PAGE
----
Boeing’s newest breed of airplane, the fuel-efficient 737 MAX, took to the air for the first time on Jan. 29– and the first pilots to fly it had nothing but glowing reviews.
“This is our first airplane of our second century, and I just have to say, wow, this is an amazing machine,” chief test pilot Craig Bomben told reporters afterward at Seattle’s Boeing Field, in a reference to the Boeing Co.’s centennial this year.
737 MAX chief pilot Ed Wilson said that the nearly three-hour flight occasionally got “a little rough up there,” due to the rainy weather, but that the plane worked like a charm. “This airplane is ready to go to test. … We are off and running,” he said.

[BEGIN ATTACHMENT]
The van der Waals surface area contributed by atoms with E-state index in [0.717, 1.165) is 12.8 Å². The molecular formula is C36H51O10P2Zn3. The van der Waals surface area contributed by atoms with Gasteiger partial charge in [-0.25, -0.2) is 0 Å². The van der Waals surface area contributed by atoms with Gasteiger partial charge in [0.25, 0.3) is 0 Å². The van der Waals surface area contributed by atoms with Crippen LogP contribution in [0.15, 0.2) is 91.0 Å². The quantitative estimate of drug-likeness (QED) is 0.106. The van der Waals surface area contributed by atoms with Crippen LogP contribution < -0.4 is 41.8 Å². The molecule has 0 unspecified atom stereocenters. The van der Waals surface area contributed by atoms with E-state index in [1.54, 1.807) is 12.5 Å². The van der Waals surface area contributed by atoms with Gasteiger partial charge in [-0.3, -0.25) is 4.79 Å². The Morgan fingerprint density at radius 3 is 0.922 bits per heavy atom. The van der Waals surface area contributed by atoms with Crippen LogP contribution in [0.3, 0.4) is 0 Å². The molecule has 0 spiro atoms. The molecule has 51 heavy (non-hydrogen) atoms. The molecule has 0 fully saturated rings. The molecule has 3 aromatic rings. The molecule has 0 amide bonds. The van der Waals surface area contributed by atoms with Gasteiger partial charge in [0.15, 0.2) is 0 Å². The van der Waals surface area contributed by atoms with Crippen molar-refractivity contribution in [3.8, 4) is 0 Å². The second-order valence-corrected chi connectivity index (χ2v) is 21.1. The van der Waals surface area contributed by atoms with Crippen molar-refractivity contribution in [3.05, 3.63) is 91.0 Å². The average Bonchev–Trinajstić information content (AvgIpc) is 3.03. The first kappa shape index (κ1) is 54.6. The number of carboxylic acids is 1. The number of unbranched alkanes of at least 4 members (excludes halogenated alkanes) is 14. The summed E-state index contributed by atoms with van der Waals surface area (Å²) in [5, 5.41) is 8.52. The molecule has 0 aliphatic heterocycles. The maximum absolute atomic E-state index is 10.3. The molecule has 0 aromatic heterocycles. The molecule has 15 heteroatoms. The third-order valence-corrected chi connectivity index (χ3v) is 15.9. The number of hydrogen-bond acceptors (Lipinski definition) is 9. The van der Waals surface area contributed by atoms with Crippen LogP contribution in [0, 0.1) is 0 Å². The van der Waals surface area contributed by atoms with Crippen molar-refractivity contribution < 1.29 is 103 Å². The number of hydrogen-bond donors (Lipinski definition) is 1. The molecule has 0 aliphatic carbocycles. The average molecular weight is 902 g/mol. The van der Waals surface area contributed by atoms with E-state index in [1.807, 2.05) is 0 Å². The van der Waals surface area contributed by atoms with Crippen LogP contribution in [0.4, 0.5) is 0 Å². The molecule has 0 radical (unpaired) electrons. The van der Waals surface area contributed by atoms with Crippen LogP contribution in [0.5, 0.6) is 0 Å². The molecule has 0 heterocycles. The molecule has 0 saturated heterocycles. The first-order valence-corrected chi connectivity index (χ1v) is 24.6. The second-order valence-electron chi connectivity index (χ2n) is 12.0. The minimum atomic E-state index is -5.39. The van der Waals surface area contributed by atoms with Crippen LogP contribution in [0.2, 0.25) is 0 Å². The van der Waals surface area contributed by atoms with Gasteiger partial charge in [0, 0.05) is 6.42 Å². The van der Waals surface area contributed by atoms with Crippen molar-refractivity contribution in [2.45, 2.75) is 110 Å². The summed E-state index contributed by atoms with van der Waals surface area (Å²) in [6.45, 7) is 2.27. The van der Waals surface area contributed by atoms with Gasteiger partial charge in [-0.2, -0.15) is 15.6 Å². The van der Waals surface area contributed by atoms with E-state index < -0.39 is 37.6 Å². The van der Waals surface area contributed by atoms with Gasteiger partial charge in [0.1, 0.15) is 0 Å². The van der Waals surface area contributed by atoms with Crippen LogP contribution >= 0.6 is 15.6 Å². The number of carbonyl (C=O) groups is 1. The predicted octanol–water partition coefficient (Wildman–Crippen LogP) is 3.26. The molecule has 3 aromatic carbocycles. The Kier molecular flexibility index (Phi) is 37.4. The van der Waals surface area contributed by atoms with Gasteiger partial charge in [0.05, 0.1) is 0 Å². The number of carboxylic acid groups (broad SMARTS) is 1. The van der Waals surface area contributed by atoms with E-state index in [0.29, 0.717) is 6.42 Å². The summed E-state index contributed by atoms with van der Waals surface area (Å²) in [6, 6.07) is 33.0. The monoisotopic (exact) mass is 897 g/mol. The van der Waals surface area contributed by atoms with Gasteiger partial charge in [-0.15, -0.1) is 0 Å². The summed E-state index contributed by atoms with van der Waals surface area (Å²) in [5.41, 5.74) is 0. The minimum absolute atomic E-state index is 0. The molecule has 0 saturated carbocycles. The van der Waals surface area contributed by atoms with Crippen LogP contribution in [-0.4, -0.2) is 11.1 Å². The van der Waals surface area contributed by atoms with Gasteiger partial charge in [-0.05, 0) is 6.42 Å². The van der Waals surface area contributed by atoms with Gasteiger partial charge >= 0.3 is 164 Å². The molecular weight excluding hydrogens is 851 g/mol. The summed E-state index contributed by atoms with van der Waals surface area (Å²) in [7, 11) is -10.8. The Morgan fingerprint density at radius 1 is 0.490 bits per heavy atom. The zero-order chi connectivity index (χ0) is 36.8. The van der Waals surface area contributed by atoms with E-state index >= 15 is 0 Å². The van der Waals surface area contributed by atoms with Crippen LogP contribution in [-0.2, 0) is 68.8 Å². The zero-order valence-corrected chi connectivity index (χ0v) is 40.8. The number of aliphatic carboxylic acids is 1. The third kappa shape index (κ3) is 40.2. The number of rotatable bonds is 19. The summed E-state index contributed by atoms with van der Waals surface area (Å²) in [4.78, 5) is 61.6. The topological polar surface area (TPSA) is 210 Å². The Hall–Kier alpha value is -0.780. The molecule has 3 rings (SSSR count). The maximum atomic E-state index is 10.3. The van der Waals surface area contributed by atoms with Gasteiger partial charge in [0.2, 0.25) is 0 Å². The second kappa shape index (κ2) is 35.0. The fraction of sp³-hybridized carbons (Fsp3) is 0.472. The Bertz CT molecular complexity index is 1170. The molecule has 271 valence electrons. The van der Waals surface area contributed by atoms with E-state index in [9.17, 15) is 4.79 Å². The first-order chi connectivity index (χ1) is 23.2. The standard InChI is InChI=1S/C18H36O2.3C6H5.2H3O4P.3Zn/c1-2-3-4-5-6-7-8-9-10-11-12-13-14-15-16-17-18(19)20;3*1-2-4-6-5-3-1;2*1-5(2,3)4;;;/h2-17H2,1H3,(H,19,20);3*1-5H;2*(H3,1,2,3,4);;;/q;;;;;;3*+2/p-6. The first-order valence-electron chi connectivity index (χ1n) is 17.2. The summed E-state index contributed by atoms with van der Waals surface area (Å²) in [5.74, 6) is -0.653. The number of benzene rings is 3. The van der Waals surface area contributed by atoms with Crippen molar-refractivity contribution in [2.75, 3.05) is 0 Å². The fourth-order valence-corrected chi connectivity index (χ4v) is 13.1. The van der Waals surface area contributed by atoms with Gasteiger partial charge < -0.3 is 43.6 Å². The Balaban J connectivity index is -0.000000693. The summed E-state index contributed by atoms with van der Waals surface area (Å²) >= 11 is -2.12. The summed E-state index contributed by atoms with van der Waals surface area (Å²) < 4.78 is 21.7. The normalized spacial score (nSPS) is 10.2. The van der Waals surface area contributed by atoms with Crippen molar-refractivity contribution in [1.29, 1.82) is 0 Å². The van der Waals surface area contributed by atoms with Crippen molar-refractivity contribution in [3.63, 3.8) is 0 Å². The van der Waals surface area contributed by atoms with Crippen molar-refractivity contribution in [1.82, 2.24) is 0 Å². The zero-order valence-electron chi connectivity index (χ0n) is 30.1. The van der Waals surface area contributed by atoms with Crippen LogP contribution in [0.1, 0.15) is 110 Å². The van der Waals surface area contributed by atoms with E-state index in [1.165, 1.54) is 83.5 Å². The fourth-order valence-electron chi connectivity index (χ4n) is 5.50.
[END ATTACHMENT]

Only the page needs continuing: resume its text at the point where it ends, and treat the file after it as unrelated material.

For this first flight, the jet was limited to traveling at a speed of no more than 250 knots, and rising no higher than 25,000 feet. “We just let it cruise,” Wilson said.
The latest incarnation of the long-lived 737 line will undergo months of testing and certification, leading up to the first deliveries to customers in 2017. Southwest Airlines, which is due to receive the first planes, tweeted its congratulations during the nearly three-hour maiden flight.